Run for Chocolate 5K

Let’s be perfectly clear: Lydia and I did not sign up for the Run for the Chocolate 5K because we’re such major fans of Valentine’s Day or cheesy romantic comedies or chocolate hearts or codependent sporting events. Sure, you might have seen us zipping around Columbia, Mo., in matching spandex on a custom-built tandem and thought to yourself, “Those people spend a lot of time trying to be painfully adorable,” but believe it or not, we don’t. We’re very tough. A chocolate-themed Valentine’s Day Couples’ 5K is just something that happened to us, not something we came up with while reading Cathy cartoon strips and brainstorming “cute things to do involving social constructions of romance.”

So with that disclaimer out of the way, I’ll proceed to tell you about the Run for the Chocolate 5K in St. Louis. I gave Lydia registration to the race several months in advance because she needed something to motivate her winter training. As you might recall, she started running in barefoot shoes to mitigate recurring knee problems, and progress has been pretty slow. Run for the Chocolate was well scheduled for motivational purposes, but since the race seemed intended as a sort of dating event (with opposite-sex leaders in each age category winning a date with each other), I was a little concerned the website would make one of us register as a dude. After all, we do live in Missouri, where Rick Santorum won every single county in the recent Republican primary. Luckily this turned out to be totally unnecessary gay paranoia on my part. (Although perhaps not that unreasonable—this race was scheduled for the same day in St. Louis, and two lesbians were initially barred from entering as a couple.)

By the time the day of the race rolled around, the “Feels Like” weather index hovered around 5 degrees, and we both reconsidered all our life decisions. Lydia was very grumpy, which made me feel like the abusive stage mom of the 5K world—the kind of person who signs people up for things they don’t want to do and stuffs them into funny clothes for cute photos.

Masking grouchiness with cuteness.

I’ll let Lydia describe the actual race because if I do it, it’ll become an epic hero’s journey through a fortress of hardship, wintry tribulation and frozen chocolate. She’s more to the point:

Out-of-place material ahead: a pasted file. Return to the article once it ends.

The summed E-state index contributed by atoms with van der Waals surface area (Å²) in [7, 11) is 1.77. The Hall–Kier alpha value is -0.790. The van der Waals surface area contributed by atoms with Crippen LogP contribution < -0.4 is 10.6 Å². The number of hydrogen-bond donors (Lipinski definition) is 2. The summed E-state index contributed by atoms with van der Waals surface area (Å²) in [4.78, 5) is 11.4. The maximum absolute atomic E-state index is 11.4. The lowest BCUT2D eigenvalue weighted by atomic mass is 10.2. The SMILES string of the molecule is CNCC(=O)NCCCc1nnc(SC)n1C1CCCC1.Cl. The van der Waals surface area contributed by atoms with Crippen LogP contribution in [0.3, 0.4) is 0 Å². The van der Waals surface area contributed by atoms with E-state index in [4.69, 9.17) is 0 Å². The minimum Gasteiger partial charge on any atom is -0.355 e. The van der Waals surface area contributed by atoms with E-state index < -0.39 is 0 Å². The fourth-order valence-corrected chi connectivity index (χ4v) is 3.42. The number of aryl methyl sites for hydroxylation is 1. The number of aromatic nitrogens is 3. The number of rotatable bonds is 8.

“The Run for the Chocolate 5k was the first race I have participated in. I started running again for the 200th time recently, and as usual, I was having a hard time getting myself to stick with it. The race seemed like a good motivator—I’m brilliant at finding every excuse possible to not go running, but once money has been sunk into an event, I stop procrastinating. To be totally honest, I’m pretty sure the real reason I got my act together for the race was pride. The fear of embarrassing myself in a crowd of runners was just more than I could take.

Cait signed us up for the run in December when the weather was still a disturbingly pleasant 55 degrees. When we drove to St. Louis for the race, the temperatures were hovering more appropriately in the lower 20′s, and even though I packed all my warmest running clothes (including the toe socks to go with my Vibram Fivefingers) and was prepared to run looking like a deep-sea diver in head-to-toe black tech gear, I woke up in a panic the morning of the race wondering why I thought that running on a February morning was a good idea.

After a 20-minute pre-coffee grump that poor Cait was forced to endure, I pulled myself and my wetsuit together, and we drove downtown to the race. We couldn’t find parking and drove around for ten minutes before parking in a gravel lot next to the river, dashing in front of an incoming train and arriving at the starting line just as the national anthem ended, and the crowd started moving forward. I’m happy to say, not having to wait around in the cold was the most exciting part of the whole event.

Somehow Lydia managed to make a balaclava look like the kind of cheap beard a third grader might wear for a report on Abe Lincoln.

Aside from almost being run over by a stroller, and Cait nearly eating pavement from running backward into a sign while trying to take my picture, those were the easiest five kilometers I have ever run. The race was exciting and fun, and it couldn’t have hurt that I had a patient and supportive girlfriend to run my very slow pace with me. I can’t complain about the chocolate I was given for finishing, either.”

See? My account of the event would have been at least twice as long. I would have played up the drama of darting across the icy train tracks and nearly missing the beginning of the race, only to be trammeled by a baby jogger and nearly clothes-lined by an unexpected construction sign.

The shot I snapped while crashing.

I also would have mentioned that we crossed the finish line “in a dead heat,” as described by the announcer, at around 31:00—hardly the “very slow” pace Lydia describes. It certainly wasn’t enough to win in the Happy Couples category, but we both managed to avoid frostbite and tragic death beneath a train, so I’m calling the day a success. And now we have another pair of matching shirts to gay out in.

So maybe we are into things like chocolate bon bons and heterosexual mating rituals and Valentine’s Day. If things get any more nauseatingly coupley over here, we might have to start our own fight club. I mean, a fight club that’s not about tickling. But as tough and unsentimental as I am, I have to say that running a race with a partner is a lot more fun than participating alone. Team Catjokes: marathon-ready by summer!